The Ugly Monster
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The Ugly Monster

Playing Every Game in the Bundle for Racial Justice and Equality


Relax, do some logic puzzles and vaporwave.

Colours for everyone.

HexaCycle is a shape-centric puzzle game created by aBigThinkGames, a solo indie dev. Players will be thrust in to a world of brightly coloured hexagons with the hope of connecting two lines together between them, while simultaneously ensuring that at the end they are all the same colour. If that sounds a bit confusing, you are not alone . The dual objective nature of this puzzle title is probably the biggest hurdle to overcome.

Players will have a ‘goal colour’ indicated at the top. All of the tiles need to be that colour when they end the puzzle. Each tile can be any number of colours set by the tile-legend above. When they cycle, it will be from left to right based on the colours presented. For example, the above puzzle is a five tile cycle, so if a tile is red it will become white, then green before cycling back to blue.

This omits a crucial question; how do we actually cycle the tiles? That is where the second goal comes in, for the player is also attempting to connect the two hexagons that are nestled within the cracks of the shapes. This is done by selecting the spaces between the shapes to create lines that snake around them; this is how the tiles cycle. Every time a new line is formed, every tile next to the newly created line will cycle through the colours above.

What this creates is a game of planning, where players will be attempting to create trails that can flip the tiles around to the green perfectly so that when they connect the tiny hexagons together, the entire board is green. It’s similar to the thought processes of sudoku and logic puzzles. There are few ‘correct’ answers, so discovering which path is correct can take time. This is further exacerbated when new ‘special’ tiles are introduced, cycling adjacent tiles based on their shapes such as the star burst or the circle.

HexaCycle doesn’t let players to ‘make mistakes’ in the traditional sense. Attempting to put down a line that does not work for the solution will be met with an angry noise. Instead, a ‘mistake’ will be counted at the top right, rather than players putting down an incorrect line and finding out it is wrong later on. This can also be turned off for a true test, but I don’t recommend that for fear of being stranded on a single solution for hours.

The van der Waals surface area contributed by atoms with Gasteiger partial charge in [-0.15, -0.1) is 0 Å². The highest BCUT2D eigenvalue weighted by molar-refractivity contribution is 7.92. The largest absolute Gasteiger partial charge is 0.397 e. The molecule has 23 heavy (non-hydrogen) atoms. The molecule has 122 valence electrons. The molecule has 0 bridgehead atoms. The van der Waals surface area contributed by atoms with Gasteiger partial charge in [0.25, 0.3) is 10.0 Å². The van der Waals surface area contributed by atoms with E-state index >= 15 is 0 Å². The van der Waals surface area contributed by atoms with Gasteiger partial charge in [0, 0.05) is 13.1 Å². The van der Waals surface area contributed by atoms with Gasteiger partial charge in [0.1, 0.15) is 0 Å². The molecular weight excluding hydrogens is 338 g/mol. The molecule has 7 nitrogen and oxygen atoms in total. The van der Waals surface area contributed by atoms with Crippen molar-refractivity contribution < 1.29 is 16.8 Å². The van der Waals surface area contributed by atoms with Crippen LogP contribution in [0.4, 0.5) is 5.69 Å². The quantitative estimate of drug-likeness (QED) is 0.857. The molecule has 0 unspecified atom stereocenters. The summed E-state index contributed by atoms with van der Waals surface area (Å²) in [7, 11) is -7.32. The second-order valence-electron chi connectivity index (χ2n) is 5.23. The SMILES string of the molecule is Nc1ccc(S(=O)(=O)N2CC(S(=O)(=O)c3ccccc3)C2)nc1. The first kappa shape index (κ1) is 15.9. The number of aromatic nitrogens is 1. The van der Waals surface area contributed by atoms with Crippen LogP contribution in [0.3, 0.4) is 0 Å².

HexaCycle provides that visual logic puzzle you might have been hunting for, combining the need for preemptive movement with a maze-like map style. It can be a bit frustrating at first, especially if you turn off mistakes, but trial and error is your best friend. Give it a whirl if that is your jam.

Time to kick back.

VIRTUA BLINDS is a vaporwave relaxation simulation created by daffodil, an indie dev. This title features an utterly relaxing setting of the past for those who just need the feeling of sunlight coming through some old blinds.

Present in the room of VIRTUA BLINDS is a small TV monitor and remote, along with some sticky notes that can be read. Turning on the TV also brings in the music, which plays continuously depending on which of the three channels players decide to remain on. On the right is a lamp, which can be turned on to illuminate the MIDI pad available to be toyed with. This is where the real fun can begin, because each knob available can alter the entire state of the room. One of them will alter time, kicking the music, and day/night cycle, in to high gear or slowing it down to a crawl. Many of the sliders will manipulate the blinds themselves, altering their orientation and colour to give some sweet patterns and aesthetics to relax to. The buttons can add new music elements to the songs, introducing new styles and even some vocals in to the mix. And yet another knob will lower the room in to the water seen outside. Don’t worry about how. Just relax, it will be fine.

This isn’t really a game in the traditional sense. But, much like the fireplace that came pages before, I felt the need to include it primarily because of what it is. It gives you the ability to set up an aesthetic, press some buttons here and there while watching the sun roll by and the stars come out, and just relax. It’s a lovely time to witness, even if it doesn’t last all that long. If you need that kind of break, then you’ve found it.





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Jacob Vorstenbosch

Jacob Vorstenbosch

Just a Game Dev who decided to take on the monumental task of giving an overview of all 59 pages in the bundle for Racial Justice and Equality. We keep going.

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